I do not have the temperance for research. I like to be able to see my results immediately. I like to work with my hands and be able to see what I am working on. I like to interact with people, and I like to talk to people. I like to solve problems, and get answers.

– Med Essay, U of M

From my diverse opportunities, I have experienced medicine in many different contexts. I have ridden busses through the countryside of the developing world, worked in the clinics as a medical aide where I acquired new insight into ways to alleviate suffering, and lived with a family to immerse myself in the culture and dynamics of families mired in poverty. I learned a lot from these experiences, but most of all I have learned that my love for medical science and healing those in need is deep, passionate, and enduring.

– Med Essay, Ross

I love when people need and want me to do things for them. I thrive on being needed by people. When people are in their greatest time of need, all they want is a doctor to be there to help them.

– Wayne 2003, application essay

I would love nothing more than to travel to different countries helping wherever I was needed.

– Wayne 2003, application essay

I thought a long time about being a paramedic or joining a mountain rescue team. After long deliberation, I thought that I would not be happy with those jobs because it is not the full potential to which I could rise. School is not a problem for me, and I love to learn. No other profession learns more about the inner workings of the human body. I felt that if I became a paramedic and did not learn everything I could about the human body I would always regret it; so I decided that I would gladly go through eight years of school in order to learn all that I wanted to learn. Medicine is the only profession that fits my personality, and it is just an added bonus that I get to save people’s lives.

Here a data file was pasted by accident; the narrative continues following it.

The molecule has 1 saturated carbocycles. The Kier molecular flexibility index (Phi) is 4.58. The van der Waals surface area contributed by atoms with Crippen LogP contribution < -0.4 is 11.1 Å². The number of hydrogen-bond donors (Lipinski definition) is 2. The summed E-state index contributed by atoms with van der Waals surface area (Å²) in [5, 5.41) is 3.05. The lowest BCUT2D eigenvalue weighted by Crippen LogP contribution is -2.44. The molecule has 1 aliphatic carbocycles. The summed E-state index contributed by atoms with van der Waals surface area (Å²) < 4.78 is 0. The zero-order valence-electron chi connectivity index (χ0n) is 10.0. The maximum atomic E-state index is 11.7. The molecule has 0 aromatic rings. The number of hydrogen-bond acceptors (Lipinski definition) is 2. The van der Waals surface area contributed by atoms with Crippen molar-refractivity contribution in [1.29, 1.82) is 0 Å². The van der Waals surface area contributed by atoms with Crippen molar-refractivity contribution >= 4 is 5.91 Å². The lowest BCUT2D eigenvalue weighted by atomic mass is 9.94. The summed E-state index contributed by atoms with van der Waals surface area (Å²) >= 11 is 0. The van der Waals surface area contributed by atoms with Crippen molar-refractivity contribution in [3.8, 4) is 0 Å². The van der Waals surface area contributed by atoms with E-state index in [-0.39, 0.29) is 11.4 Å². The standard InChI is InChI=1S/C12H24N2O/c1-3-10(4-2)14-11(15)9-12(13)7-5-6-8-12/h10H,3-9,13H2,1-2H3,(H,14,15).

– Wayne 2003, application essay

The values that Doctors Without Borders/Médecins Sans Frontières (MSF) promote and implement on a daily basis perfectly exemplifies the reasons that I went into medicine. The medical field has a social responsibility to work for the marginalized and the forgotten in society, and MSF continues to attain this through a willingness to take medicine where it is needed most; the war-torn countries, the natural disaster areas, and any crisis situation ignored by political states.

The impartiality and independence that MSF exudes in all of their humanitarian actions shows the world that health care is not a political tool; it is a human right. Upon completion of my medical training, I aspire to work in the field with MSF, and working as the program intern will offer intimate knowledge of the inner workings of the organization. Promoting advocacy of humanitarian crises as well as working with the Campaign for Access to Essential Medicines will improve the ease and efficiency of working in the field one day.

– Doctors Without Borders cover letter, April 2008

I’m still just Karl…

Me llamo Carlos. I call myself Carlos. I can’t say it much better. I introduce myself as Karl. It creates a little confusion at first, and some people are even down right uncomfortable with how I present myself, but in the end they understand what they need to and I think it sends an important message. I am a doctor…and yet, I’m still just Karl. I don’t need people to call me Dr. Stockhausen in order to remind myself how much I have learned and sacrificed to get where I am. I know.

In the States it’s more of a formality. The patient wants to know that they are paying good money to be treated by a board-certified doctor. Where I work, it doesn’t matter as much though. With a hard life day in and day out, people just need help. If you are a doctor, nurse, health promoter, or paramedic, and have the ability to help, they don’t need the title. When I talk to patients I am able to put them at ease without reassuring them that I am in fact a certified doctor.

– Dec 2006

I want to change health care internationally. I want to make a difference where a difference needs to be made.

– Letter to Sue and Will, 2005